Knowing when to let go

Last night, I got a last minute invite to the New Entrepreneurs Foundation talk with Henry Lane-Fox of Founders Factory, Damian Kimmelman of Duedil and Tamara Herber-Percy of Mr and Mrs Smith. Unlike many of the talks, this was a real warts and all session on their journey so far. I mean who knew Henry had run a business for 8 years that he simply couldn’t make work after his success at or that Tamara worked in an energy drink startup where she got the opportunity to launch in Sao Paulo alongside the CEO and just when they managed to sign a distribution deal with Pepsi, the money dried up. $20m of funding blown.

The one point that has resulted in much reflection was the question around when do you as a Founder  know/admit that it’s time for you to walk away from your successful baby. It’s tough enough to know when to stop a business that is failing but when it’s succeeding that’s definitely going to be one hell of a wrench. The blood, sweat, tears and sacrifices are only worth it when you’ve succeeded, right! Hold on to that thought.

Damian made a good point that it’s time to leave when you become a blocker but this relies on you admitting that your actions and decision are doing more harm than good to the company. Ego will get in the way of this admission and if it does come, the damage will already have been done so the hard task of resurrection by someone else begins if the board haven’t intervened already.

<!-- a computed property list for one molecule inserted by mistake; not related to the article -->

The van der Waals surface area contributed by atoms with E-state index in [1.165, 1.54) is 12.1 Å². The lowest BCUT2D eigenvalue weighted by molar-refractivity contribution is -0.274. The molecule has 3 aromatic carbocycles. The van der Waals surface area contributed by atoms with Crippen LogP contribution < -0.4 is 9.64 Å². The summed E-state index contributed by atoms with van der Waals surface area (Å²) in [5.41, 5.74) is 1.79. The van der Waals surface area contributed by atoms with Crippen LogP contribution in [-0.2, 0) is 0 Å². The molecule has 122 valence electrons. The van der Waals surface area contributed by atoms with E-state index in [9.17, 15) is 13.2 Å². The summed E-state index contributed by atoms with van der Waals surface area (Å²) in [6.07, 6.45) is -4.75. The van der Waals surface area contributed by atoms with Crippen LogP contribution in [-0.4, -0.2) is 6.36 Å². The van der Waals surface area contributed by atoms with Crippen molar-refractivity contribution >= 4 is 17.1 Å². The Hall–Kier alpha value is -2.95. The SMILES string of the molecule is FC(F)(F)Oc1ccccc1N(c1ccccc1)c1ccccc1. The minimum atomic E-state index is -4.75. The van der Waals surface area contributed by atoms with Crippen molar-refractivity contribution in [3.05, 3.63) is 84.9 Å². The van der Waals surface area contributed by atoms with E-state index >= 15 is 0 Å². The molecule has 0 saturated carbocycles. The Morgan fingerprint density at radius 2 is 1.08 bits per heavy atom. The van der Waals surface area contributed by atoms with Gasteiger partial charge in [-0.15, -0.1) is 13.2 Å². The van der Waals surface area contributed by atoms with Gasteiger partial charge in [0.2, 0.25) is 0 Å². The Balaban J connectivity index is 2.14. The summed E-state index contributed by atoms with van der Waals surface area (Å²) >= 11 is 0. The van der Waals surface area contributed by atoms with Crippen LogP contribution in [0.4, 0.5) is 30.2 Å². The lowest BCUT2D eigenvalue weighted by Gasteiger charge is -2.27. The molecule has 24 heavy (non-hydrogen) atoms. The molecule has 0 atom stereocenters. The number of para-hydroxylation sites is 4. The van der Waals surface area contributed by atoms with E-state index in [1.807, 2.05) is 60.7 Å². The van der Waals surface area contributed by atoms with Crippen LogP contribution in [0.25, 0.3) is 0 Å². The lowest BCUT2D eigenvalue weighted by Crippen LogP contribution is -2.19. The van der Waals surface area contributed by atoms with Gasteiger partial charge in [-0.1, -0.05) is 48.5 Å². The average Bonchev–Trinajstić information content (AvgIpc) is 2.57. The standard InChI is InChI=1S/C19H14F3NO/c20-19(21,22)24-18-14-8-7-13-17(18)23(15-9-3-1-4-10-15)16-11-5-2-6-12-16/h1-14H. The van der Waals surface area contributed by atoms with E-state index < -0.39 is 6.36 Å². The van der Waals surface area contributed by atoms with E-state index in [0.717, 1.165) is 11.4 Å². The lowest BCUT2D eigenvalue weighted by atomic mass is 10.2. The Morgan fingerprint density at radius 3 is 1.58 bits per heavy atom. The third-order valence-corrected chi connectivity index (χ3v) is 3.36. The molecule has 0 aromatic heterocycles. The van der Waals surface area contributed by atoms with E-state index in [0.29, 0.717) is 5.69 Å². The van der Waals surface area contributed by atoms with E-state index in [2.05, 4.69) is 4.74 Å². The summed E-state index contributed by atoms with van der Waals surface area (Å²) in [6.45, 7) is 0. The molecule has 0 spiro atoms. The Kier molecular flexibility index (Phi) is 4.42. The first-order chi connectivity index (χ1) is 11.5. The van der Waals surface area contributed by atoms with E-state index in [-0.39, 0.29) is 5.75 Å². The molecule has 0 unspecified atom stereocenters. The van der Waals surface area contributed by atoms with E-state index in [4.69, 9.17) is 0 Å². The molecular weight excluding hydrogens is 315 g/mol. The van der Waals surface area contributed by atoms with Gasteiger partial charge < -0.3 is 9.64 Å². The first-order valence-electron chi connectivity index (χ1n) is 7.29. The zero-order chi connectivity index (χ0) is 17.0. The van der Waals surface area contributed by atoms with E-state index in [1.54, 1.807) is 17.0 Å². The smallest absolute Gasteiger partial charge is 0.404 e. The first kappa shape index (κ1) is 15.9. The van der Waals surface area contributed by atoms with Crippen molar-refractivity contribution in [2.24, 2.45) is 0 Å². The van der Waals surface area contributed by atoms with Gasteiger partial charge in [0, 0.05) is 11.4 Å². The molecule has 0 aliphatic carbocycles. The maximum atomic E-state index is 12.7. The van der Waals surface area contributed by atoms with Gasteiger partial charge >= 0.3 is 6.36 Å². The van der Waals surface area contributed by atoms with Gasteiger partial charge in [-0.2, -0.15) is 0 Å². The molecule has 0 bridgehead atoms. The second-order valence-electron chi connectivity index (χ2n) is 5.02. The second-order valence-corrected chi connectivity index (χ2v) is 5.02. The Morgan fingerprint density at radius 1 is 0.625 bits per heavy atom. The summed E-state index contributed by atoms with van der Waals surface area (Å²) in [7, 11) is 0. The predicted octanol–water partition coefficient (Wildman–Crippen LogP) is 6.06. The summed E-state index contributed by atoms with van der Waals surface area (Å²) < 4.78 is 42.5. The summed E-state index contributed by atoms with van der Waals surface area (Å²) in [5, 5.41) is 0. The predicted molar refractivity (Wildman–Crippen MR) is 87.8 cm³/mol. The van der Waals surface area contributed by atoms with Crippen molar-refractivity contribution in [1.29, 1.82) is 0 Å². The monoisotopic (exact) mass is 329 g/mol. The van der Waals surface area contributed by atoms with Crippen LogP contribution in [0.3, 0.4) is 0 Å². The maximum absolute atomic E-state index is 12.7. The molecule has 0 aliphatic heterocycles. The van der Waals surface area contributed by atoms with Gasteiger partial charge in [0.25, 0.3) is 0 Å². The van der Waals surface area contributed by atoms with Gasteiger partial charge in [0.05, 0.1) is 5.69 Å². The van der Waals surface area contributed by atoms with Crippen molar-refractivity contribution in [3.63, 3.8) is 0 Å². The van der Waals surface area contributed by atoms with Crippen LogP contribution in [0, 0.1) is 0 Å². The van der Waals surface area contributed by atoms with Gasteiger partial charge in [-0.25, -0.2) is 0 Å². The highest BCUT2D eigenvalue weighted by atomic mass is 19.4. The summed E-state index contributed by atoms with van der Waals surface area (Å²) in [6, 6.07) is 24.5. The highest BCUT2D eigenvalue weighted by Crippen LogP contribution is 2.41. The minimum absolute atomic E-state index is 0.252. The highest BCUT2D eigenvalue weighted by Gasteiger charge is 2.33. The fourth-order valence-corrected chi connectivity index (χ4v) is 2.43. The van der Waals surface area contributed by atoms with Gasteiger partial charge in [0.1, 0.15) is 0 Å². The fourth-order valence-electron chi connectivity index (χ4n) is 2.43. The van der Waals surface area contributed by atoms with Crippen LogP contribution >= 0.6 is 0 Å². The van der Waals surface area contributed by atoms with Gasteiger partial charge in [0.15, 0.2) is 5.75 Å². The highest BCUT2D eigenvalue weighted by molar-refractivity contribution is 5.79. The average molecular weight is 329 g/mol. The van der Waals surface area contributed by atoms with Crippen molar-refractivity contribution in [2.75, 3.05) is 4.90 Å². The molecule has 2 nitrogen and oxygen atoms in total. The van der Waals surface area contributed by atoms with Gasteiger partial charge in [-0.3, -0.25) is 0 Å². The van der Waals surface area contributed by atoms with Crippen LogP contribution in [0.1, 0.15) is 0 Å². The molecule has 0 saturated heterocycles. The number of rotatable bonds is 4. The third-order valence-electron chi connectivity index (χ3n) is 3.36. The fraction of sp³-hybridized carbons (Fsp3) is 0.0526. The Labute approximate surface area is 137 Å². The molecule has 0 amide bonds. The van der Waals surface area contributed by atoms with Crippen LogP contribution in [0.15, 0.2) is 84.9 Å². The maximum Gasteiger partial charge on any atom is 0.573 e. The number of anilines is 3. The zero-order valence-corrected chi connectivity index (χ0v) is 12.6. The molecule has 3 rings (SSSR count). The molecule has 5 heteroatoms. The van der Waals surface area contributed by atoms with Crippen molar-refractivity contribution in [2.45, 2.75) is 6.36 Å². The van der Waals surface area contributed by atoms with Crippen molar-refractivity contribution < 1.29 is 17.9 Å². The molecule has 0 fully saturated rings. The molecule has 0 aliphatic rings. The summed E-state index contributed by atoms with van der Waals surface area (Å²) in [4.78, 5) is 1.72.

About a year after I had my oldest, her dad and I were amidst one of our conversations about our expectations for her future. He made a poignant yet uncomfortable statement. He said that our children do not belong to us, we are merely preparing them for someone else. Our job is to do the best we can in rearing them so they become their own person, eventually meeting their life companion. As much as my heart battled with this, this statement has defined how I’ve raised my children. My job is to enable them, arm them with tools to deal with whatever life throws at them, instilling certain ideas and beliefs, developing certain characteristics, trusting that I have done enough by giving them their independence and allowing them to make their own choices (good or bad) then eventually letting go. It takes blood, sweat, tears and sacrifices to make this happen.

The approach to building a startup should be exactly the same. As a Founder or Co-Founder you’re in it for the long haul, shaping the vision, culture, strategy and product but if you’ve done your job right, a time will come when you can cut the final cord and the business will continue to be successful despite rather than because of you.